Due to the shape of the whole thing together, it does feel quite large. As can be seen in the pictures below, there’s an elevated ridge that feels like it is going to catch on clothing. It’s not as large as an Ominpod, but compared to the Libre, Medtrum and Dexcom sensors I’ve worn, it feels like more of a lump.
In terms of size, it is 35mm by 24mm and at its deepest point, 11mm deep (and 9mm across the rest of the transmitter body), compared to the Dexcom which is 38mm long, 18mm wide and 9mm deep once attached. While that doesn’t seem much bigger, somehow, maybe because of the shape, it feels it. I’ll see how I get on with it over the next couple of weeks, however, I’ve mentioned previously that it feels like it will get caught on something and ripped out.
Once you’ve got the sensor attached, you open the app and wait for it to detect the sensor. No need to tell it you’ve started a new one.
It then runs for 45 minutes before asking for the first calibration, which the system uses to calibrate itself for the next 10 minutes before giving you a glucose reading. It’s worth noting that while Glucomen supply a meter and strips with the device, you don’t need to use this to calibrate the CGM. In this case I am manually calibrating from an Ascensia Contour Next One meter. While we’re talking about calibration, it’s worth highlighting that this is a once-daily calibration CGM. If you read through the documentation, if you go past the calibration time that it requires, it changes the colour of the glucose dots to tell you they are estimated values rather than fully calibrated.
And that’s all there is to it really. It’s easier to set up than I expected given the plethora of parts that arrived and some of the pictures in the getting started guide. I think some people will need to be shown how to do it, but it isn’t as complex as it looks.
An overview of the app
I’ve broken the app up into three parts. The home page, the alerts and the info page.
The home screen
The home screen contains a lot of information, and most of it is clickable. This makes also makes it useful. as I mention in the video, the background on the homescreen varies dependent on glucose levels, with Orange for high, Red for low and blue when in range.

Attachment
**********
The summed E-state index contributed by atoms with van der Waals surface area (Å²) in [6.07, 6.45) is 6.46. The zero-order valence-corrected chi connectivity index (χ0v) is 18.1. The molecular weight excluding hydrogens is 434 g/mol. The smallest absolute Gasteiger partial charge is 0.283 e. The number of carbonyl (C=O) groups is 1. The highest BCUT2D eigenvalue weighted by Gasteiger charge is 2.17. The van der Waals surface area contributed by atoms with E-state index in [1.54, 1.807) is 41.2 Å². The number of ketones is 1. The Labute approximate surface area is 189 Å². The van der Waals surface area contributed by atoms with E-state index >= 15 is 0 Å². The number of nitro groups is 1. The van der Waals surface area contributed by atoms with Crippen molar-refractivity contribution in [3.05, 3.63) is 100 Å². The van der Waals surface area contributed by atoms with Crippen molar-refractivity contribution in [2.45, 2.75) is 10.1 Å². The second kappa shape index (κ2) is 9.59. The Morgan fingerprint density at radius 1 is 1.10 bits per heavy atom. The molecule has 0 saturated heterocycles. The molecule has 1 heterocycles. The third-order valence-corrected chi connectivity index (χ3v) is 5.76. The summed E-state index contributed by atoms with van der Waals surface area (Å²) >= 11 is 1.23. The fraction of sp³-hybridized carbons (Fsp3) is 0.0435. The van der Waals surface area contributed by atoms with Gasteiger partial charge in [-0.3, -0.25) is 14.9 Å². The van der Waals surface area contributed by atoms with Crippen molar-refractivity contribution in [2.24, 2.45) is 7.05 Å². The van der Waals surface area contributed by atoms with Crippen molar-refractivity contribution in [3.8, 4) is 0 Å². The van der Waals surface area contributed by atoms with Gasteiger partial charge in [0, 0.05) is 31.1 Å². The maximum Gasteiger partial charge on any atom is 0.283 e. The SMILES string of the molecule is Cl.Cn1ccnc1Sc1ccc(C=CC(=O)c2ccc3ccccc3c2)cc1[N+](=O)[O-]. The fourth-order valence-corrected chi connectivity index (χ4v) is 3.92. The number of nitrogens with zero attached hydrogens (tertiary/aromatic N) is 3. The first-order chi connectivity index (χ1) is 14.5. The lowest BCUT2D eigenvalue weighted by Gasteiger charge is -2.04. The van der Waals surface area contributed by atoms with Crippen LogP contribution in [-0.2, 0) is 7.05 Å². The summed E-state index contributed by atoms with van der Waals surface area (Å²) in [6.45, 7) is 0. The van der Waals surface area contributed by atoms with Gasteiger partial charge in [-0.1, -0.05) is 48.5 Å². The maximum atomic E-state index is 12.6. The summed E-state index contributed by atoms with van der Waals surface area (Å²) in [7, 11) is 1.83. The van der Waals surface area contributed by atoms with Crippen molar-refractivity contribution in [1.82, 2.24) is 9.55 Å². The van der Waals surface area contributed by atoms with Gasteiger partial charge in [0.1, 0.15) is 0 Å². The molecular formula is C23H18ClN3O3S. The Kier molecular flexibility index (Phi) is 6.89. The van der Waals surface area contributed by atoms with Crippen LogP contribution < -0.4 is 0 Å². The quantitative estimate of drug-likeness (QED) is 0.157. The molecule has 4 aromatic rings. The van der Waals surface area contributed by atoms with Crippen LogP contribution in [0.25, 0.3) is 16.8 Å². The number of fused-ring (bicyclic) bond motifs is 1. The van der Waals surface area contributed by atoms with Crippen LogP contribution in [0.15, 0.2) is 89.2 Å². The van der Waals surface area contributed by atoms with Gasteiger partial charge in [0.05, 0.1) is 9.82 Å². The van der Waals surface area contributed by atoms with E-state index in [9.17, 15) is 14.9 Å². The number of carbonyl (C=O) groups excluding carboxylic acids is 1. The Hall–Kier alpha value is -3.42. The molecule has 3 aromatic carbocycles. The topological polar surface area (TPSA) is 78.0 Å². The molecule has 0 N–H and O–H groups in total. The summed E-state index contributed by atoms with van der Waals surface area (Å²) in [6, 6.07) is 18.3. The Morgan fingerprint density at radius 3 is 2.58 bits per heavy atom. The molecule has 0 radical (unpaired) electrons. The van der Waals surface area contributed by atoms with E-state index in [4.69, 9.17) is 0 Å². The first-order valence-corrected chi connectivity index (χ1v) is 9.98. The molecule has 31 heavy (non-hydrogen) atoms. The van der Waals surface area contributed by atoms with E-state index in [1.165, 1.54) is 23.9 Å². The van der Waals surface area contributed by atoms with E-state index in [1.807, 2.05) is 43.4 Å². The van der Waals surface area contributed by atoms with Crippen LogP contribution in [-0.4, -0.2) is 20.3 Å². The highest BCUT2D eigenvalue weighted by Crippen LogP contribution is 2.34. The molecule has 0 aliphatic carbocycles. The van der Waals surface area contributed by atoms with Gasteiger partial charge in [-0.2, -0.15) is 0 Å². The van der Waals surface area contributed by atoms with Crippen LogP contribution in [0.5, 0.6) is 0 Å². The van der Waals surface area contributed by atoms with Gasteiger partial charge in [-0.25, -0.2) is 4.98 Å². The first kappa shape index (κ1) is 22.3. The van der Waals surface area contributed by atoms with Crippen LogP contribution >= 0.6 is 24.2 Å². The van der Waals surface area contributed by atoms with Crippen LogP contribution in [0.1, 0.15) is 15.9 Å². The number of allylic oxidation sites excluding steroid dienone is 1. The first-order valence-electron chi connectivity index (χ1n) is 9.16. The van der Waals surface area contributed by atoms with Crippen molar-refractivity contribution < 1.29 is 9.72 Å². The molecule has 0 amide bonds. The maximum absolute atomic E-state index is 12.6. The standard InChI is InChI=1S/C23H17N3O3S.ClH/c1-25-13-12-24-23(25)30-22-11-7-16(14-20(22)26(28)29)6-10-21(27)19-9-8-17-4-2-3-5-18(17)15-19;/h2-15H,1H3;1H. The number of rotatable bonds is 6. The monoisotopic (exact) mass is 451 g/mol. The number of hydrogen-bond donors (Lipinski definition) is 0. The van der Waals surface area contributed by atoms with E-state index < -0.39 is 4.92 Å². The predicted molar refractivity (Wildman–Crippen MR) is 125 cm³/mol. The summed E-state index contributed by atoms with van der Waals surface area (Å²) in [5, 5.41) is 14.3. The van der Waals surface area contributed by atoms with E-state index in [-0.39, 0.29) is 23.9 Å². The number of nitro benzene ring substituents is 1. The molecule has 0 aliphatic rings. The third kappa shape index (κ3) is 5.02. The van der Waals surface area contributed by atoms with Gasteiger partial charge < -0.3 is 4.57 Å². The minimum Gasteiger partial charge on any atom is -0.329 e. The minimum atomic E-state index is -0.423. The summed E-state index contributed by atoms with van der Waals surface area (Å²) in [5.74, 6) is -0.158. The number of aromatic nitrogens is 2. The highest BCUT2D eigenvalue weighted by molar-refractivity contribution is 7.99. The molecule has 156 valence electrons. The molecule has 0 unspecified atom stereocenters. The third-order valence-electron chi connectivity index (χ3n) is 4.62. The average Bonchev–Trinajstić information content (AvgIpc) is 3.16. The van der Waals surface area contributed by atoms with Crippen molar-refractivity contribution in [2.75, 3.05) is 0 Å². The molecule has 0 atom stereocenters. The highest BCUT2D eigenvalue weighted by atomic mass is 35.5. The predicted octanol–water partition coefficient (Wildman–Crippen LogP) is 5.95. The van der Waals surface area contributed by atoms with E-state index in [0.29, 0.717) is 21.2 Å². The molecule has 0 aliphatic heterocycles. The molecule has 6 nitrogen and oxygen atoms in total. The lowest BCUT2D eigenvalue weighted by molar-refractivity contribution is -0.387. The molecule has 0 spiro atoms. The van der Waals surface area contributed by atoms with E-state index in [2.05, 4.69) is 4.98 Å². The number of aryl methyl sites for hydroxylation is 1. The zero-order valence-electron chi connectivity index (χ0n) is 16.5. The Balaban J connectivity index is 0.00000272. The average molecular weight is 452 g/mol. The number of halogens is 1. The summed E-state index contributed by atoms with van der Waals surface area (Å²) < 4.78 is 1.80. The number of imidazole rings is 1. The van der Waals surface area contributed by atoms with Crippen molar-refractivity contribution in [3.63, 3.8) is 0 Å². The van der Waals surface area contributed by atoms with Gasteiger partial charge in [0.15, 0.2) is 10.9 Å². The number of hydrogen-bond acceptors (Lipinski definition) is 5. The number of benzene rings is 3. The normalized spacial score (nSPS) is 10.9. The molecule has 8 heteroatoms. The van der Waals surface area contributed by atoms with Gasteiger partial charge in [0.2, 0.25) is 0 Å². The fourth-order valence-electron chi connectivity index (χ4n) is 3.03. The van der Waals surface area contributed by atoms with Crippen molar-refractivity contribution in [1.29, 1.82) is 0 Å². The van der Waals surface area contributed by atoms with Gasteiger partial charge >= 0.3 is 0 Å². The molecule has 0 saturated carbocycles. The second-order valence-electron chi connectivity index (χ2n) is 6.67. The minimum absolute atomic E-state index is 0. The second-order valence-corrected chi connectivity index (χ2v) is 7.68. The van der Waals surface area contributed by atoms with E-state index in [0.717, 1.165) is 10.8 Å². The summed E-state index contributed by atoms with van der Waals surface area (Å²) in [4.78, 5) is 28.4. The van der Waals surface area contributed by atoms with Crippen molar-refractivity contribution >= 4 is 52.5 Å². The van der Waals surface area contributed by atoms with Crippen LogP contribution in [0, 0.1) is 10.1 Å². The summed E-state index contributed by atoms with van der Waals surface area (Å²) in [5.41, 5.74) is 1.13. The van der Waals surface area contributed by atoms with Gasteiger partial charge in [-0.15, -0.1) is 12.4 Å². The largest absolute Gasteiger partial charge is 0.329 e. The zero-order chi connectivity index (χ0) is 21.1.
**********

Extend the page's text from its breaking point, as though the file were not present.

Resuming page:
One of the questions that has been raised is how flexible are the alerts. As you can see in the video, there are all the expected alerts, including very low, low, high, rising or falling “quickly” and also predicted high or low. It’s worth noting that the very low can’t be disabled, however, you can elect to not enable critical alerts in the phone notification settings, which means that the very low alert won’t fire if you have “Do not disturb” set. I tested this overnight last night, and thanks to spending the night sleeping on the sensor, the glucose level spent most of the night at 2.2mmol/l and the Very Low alert didn’t fire as “Do not disturb” was enabled.
The Info screen
The info screen contains some useful data, including full guides for inserting and removing sensors, the complete user guide as well as links to a technical chat assistant and a medical help phone number. When I tried ringing the number included I got a “This service is closed” message and it hung up, so I;m not sure that this is particularly useful.
Accuracy and other things
During this first 24 hours I’ve seen some quite significant deviation of the Glucomen Day from bloods and the Dexcom (though neither CGM has been perfect). I’ve also heard from early adopters in Europe that they had issues with the longevity of the sensors, One of whom said that it failed after six hours and another who couldn’t get more than six days out of any of the sensors they tried. As this test progresses, if I do see early failures, they’ll obviously get recorded and noted down when it comes to the final review looking at the overall accuracy and use of the system.
After less than a day of use, I’m not going to comment on the accuracy or otherwise of this set-up as that’s not really fair on any system, however, it would be good to see whether it is suffering from similar issues to other CGMs during the first couple of days post-insertion, and if it settles down after that.
Keep watching as the trial progresses.